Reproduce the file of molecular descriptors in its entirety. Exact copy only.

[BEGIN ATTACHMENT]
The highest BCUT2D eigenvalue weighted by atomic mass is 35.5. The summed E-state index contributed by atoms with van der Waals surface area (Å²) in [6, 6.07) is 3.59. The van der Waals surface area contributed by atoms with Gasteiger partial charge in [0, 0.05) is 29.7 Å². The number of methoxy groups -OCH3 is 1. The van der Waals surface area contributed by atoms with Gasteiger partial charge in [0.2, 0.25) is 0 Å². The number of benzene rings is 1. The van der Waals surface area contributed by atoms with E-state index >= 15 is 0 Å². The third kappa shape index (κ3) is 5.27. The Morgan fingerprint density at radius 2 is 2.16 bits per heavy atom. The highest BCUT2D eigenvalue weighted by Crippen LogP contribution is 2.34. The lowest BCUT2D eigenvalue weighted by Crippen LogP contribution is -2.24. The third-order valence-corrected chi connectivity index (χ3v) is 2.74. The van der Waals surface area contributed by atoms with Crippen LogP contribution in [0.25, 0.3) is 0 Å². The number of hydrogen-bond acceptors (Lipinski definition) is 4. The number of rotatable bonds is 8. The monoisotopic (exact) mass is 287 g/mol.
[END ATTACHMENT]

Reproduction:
The highest BCUT2D eigenvalue weighted by atomic mass is 35.5. The summed E-state index contributed by atoms with van der Waals surface area (Å²) in [6, 6.07) is 3.59. The van der Waals surface area contributed by atoms with Gasteiger partial charge in [0, 0.05) is 29.7 Å². The number of methoxy groups -OCH3 is 1. The van der Waals surface area contributed by atoms with Gasteiger partial charge in [0.2, 0.25) is 0 Å². The number of benzene rings is 1. The van der Waals surface area contributed by atoms with E-state index >= 15 is 0 Å². The third kappa shape index (κ3) is 5.27. The Morgan fingerprint density at radius 2 is 2.16 bits per heavy atom. The highest BCUT2D eigenvalue weighted by Crippen LogP contribution is 2.34. The lowest BCUT2D eigenvalue weighted by Crippen LogP contribution is -2.24. The third-order valence-corrected chi connectivity index (χ3v) is 2.74. The van der Waals surface area contributed by atoms with Crippen LogP contribution in [0.25, 0.3) is 0 Å². The number of hydrogen-bond acceptors (Lipinski definition) is 4. The number of rotatable bonds is 8. The monoisotopic (exact) mass is 287 g/mol.